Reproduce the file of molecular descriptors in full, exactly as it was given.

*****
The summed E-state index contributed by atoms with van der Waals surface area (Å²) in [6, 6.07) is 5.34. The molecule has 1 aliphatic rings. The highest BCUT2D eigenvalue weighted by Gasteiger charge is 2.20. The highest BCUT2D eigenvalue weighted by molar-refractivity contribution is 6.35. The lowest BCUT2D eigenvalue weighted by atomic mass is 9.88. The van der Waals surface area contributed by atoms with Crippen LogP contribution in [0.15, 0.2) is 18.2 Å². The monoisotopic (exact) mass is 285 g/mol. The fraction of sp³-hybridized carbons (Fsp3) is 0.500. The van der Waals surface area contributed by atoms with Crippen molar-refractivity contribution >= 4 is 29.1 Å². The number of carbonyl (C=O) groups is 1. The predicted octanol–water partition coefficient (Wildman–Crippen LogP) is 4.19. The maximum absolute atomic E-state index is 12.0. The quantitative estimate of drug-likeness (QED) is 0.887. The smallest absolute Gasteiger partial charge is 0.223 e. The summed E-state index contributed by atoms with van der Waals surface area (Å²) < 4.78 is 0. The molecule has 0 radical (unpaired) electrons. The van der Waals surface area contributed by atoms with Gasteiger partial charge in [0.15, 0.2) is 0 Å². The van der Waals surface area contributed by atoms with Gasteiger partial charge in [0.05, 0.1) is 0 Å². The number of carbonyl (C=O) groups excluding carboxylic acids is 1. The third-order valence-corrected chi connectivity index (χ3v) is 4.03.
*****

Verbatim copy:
The summed E-state index contributed by atoms with van der Waals surface area (Å²) in [6, 6.07) is 5.34. The molecule has 1 aliphatic rings. The highest BCUT2D eigenvalue weighted by Gasteiger charge is 2.20. The highest BCUT2D eigenvalue weighted by molar-refractivity contribution is 6.35. The lowest BCUT2D eigenvalue weighted by atomic mass is 9.88. The van der Waals surface area contributed by atoms with Crippen LogP contribution in [0.15, 0.2) is 18.2 Å². The monoisotopic (exact) mass is 285 g/mol. The fraction of sp³-hybridized carbons (Fsp3) is 0.500. The van der Waals surface area contributed by atoms with Crippen molar-refractivity contribution >= 4 is 29.1 Å². The number of carbonyl (C=O) groups is 1. The predicted octanol–water partition coefficient (Wildman–Crippen LogP) is 4.19. The maximum absolute atomic E-state index is 12.0. The quantitative estimate of drug-likeness (QED) is 0.887. The smallest absolute Gasteiger partial charge is 0.223 e. The summed E-state index contributed by atoms with van der Waals surface area (Å²) < 4.78 is 0. The molecule has 0 radical (unpaired) electrons. The van der Waals surface area contributed by atoms with Gasteiger partial charge in [0.15, 0.2) is 0 Å². The van der Waals surface area contributed by atoms with Gasteiger partial charge in [0.05, 0.1) is 0 Å². The number of carbonyl (C=O) groups excluding carboxylic acids is 1. The third-order valence-corrected chi connectivity index (χ3v) is 4.03.